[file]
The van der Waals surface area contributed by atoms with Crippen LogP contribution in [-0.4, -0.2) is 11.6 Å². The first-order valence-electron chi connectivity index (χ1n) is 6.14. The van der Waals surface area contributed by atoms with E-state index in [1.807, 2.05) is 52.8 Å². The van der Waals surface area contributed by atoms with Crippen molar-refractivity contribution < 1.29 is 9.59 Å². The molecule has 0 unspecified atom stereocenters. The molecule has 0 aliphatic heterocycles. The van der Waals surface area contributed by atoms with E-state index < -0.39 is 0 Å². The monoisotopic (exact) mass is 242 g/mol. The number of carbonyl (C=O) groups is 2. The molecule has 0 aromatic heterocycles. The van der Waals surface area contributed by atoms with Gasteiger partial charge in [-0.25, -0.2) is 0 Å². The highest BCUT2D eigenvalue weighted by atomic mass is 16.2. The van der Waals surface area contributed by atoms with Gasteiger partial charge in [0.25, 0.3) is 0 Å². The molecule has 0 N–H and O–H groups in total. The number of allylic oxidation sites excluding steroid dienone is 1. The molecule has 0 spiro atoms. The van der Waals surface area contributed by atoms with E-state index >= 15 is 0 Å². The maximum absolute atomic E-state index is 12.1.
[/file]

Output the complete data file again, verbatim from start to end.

The van der Waals surface area contributed by atoms with Crippen LogP contribution in [-0.4, -0.2) is 11.6 Å². The first-order valence-electron chi connectivity index (χ1n) is 6.14. The van der Waals surface area contributed by atoms with E-state index in [1.807, 2.05) is 52.8 Å². The van der Waals surface area contributed by atoms with Crippen molar-refractivity contribution < 1.29 is 9.59 Å². The molecule has 0 unspecified atom stereocenters. The molecule has 0 aliphatic heterocycles. The van der Waals surface area contributed by atoms with E-state index < -0.39 is 0 Å². The monoisotopic (exact) mass is 242 g/mol. The number of carbonyl (C=O) groups is 2. The molecule has 0 aromatic heterocycles. The van der Waals surface area contributed by atoms with Gasteiger partial charge in [-0.25, -0.2) is 0 Å². The highest BCUT2D eigenvalue weighted by atomic mass is 16.2. The van der Waals surface area contributed by atoms with Gasteiger partial charge in [0.25, 0.3) is 0 Å². The molecule has 0 N–H and O–H groups in total. The number of allylic oxidation sites excluding steroid dienone is 1. The molecule has 0 spiro atoms. The van der Waals surface area contributed by atoms with E-state index >= 15 is 0 Å². The maximum absolute atomic E-state index is 12.1.